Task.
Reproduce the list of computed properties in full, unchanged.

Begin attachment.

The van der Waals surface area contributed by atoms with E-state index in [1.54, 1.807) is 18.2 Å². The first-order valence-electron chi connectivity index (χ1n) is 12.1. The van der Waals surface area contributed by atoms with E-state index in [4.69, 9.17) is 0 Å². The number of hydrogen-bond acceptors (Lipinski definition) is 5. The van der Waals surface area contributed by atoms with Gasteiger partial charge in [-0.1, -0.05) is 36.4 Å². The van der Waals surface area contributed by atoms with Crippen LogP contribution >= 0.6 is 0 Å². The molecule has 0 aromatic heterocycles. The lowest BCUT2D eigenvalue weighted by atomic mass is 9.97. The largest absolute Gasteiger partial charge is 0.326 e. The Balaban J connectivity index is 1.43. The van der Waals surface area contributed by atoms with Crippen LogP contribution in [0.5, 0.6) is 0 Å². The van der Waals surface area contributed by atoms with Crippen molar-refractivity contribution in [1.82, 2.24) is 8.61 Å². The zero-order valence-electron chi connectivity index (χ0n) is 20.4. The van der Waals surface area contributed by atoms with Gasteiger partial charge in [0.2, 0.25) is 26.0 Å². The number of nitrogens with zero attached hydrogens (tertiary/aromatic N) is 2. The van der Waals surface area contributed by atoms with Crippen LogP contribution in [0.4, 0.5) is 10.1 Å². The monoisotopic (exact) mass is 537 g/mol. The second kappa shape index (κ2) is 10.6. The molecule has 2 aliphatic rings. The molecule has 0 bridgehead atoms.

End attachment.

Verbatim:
The van der Waals surface area contributed by atoms with E-state index in [1.54, 1.807) is 18.2 Å². The first-order valence-electron chi connectivity index (χ1n) is 12.1. The van der Waals surface area contributed by atoms with E-state index in [4.69, 9.17) is 0 Å². The number of hydrogen-bond acceptors (Lipinski definition) is 5. The van der Waals surface area contributed by atoms with Gasteiger partial charge in [-0.1, -0.05) is 36.4 Å². The van der Waals surface area contributed by atoms with Crippen LogP contribution >= 0.6 is 0 Å². The molecule has 0 aromatic heterocycles. The lowest BCUT2D eigenvalue weighted by atomic mass is 9.97. The largest absolute Gasteiger partial charge is 0.326 e. The Balaban J connectivity index is 1.43. The van der Waals surface area contributed by atoms with Crippen LogP contribution in [0.5, 0.6) is 0 Å². The van der Waals surface area contributed by atoms with Crippen molar-refractivity contribution in [1.82, 2.24) is 8.61 Å². The zero-order valence-electron chi connectivity index (χ0n) is 20.4. The van der Waals surface area contributed by atoms with Gasteiger partial charge in [0.2, 0.25) is 26.0 Å². The number of nitrogens with zero attached hydrogens (tertiary/aromatic N) is 2. The van der Waals surface area contributed by atoms with Crippen LogP contribution in [0.4, 0.5) is 10.1 Å². The monoisotopic (exact) mass is 537 g/mol. The second kappa shape index (κ2) is 10.6. The molecule has 2 aliphatic rings. The molecule has 0 bridgehead atoms.